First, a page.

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The 2021 Kia Sedona Is the Worst Minivan Thanks to 1 Big Flaw

For a while, the minivan was a dying vehicle. As more drivers fell in love with SUVs, minivan sales declined. Though they aren’t as common as they once were, their sales have steadied as consumers have discovered that minivans, like the Kia Sedona, provide perks that SUVs don’t.

Minivans offer better versatility, seat arrangements, and storage space, making them a popular choice for families and pet owners. However, a big flaw keeps the 2021 Kia Sedona from being the ideal minivan.

The 2021 Kia Sedona’s benefits

Most reviewers agree the 2021 Kia Sedona is a good eight-seat minivan. Car and Driver calls it “a handsomely styled van and a compelling value.”

Right away, you’ll notice the 2021 Kia Sedona doesn’t look like every other minivan on the road. Kia seems to have turned to SUVs for design inspiration. And the best thing about the boxier look is that you’ll get to enjoy the convenience and practicality of a minivan but without the stereotypical uncool look.

The Sedona also packs plenty of power thanks to its 3.3-liter V6, which Car and Driver calls “silky-smooth.” Though you probably won’t take the Sedona on off-road adventures or haul a massive boat with it, the engine provides enough power to pass slow-moving cars adeptly, accelerate quickly, and handle snowdrifts and deeper mud easily.

Autotrader says the 2021 Sedona’s digital dash displays are easy to see, so you can quickly find what you’re looking for without having to take your eyes off the road for too long. Plus, the Sedona comes with a 7.0-inch touchscreen infotainment center that’s also easy to use. And top-trim levels get an 8.0-inch touchscreen.

The Sedona also boasts an attractive warranty. When you purchase one, you benefit from a 10-year/100,000-mile warranty. 

Arguably the best thing about the Sedona is its affordable price, starting at only $30,400. The Sedona has built its brand around the fact that it’s well-made and well-priced.

The bad news

RELATED: Avoid the Last-Place 2021 Kia Sedona and Wait for the 2022 Model

Though the 2021 Kia Sedona is a decent minivan, there are also a few reasons why you should avoid it.

Among its flaws is poor fuel economy, at 18 mpg in the city and 24 mpg on the highway, MotorTrend notes. Many consumers looking for a minivan are budget-conscious. They tend to think about the future. Though the 2021 Sedona’s reasonable MSRP is appealing, its fuel economy negates the lower purchase price. The longer you keep the Sedona, the more you’ll spend on fuel.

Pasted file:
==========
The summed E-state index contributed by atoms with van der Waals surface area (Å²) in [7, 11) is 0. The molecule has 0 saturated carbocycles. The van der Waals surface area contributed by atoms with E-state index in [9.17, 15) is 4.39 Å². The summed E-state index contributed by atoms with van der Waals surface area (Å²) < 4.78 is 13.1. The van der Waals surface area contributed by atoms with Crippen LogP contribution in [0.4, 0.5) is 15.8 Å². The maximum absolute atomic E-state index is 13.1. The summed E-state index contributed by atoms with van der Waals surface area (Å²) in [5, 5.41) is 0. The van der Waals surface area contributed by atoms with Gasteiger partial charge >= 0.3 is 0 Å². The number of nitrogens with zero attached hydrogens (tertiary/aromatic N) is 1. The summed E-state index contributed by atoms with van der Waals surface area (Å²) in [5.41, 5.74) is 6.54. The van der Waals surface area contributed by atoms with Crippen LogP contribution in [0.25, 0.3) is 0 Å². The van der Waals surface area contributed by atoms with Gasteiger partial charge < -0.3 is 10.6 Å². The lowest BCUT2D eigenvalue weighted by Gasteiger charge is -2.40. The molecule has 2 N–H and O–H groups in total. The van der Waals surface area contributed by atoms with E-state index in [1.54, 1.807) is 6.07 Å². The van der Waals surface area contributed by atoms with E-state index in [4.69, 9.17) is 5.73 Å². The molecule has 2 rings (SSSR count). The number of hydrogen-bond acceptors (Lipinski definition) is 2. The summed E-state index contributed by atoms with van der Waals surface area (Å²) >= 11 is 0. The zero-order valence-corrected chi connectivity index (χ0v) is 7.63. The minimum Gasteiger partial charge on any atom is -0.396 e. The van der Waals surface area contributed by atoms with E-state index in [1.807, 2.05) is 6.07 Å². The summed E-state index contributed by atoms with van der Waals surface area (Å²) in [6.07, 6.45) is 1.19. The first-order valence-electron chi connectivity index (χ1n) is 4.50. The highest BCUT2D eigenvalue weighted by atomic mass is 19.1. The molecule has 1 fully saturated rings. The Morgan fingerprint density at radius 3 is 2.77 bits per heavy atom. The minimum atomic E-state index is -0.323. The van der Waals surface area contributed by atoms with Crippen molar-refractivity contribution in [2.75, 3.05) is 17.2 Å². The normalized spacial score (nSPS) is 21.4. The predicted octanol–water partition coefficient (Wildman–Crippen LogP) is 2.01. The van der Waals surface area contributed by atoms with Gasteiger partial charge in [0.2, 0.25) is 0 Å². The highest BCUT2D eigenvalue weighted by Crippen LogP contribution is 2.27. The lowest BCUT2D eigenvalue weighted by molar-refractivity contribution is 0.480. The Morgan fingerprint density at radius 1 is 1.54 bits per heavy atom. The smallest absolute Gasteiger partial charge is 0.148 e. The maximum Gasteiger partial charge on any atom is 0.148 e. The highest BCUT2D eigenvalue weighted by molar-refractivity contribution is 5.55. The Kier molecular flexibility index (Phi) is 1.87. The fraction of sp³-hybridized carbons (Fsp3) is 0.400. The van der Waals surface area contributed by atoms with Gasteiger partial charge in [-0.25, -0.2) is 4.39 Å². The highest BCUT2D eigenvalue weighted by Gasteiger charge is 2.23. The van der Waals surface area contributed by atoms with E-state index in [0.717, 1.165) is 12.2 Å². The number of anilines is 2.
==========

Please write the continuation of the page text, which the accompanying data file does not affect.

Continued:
But arguably, the biggest problem is interior space. The Sedona ranks last on MotorTrend‘s “The Best Minivans to Buy in 2021” thanks in part to its tight third row. Consumer Reports agrees about the subpar back seats. It knocks the “narrow” third row, saying it “has room for adults, but fitting three across won’t be fun. The seat is rather hard, with a low bottom cushion that reduces thigh support for grown-ups.”

MotorTrend adds, “One of the Kia Sedona’s main shortcomings is the way the second and third rows operate when you need to move them around. They’re bulky to stow and limit the minivan’s flexibility.”

And Autotrader points out the Sedona would be more competitive if it offered more interior space, improved fuel efficiency, and provided a hybrid powertrain.

Should you buy a 2021 Kia Sedona?

The 2021 Kia Sedona comes in three trim levels: LX, EX, and SX. Features on the $30,400 base-model LX include stain-resistant fabric, dual power side doors, 12 cup holders, and the aforementioned 7.0-inch touchscreen infotainment system.

The highest trim starts at $41,500, but you shouldn’t spend that much money on a Sedona. Stick with the lower trim levels for better value. In fact, Car and Driver suggests the mid-level EX for the best balance of features and value for under $35,000.

However, you might be better off looking at the hybrid Toyota Sienna if you want better fuel economy. And if you can wait a few more months, consider the Sedona’s replacement, the 2022 Kia Carnival. It promises to offer “more cargo space … and a 290-hp V6 engine with an eight-speed transmission,” Car and Driver reports.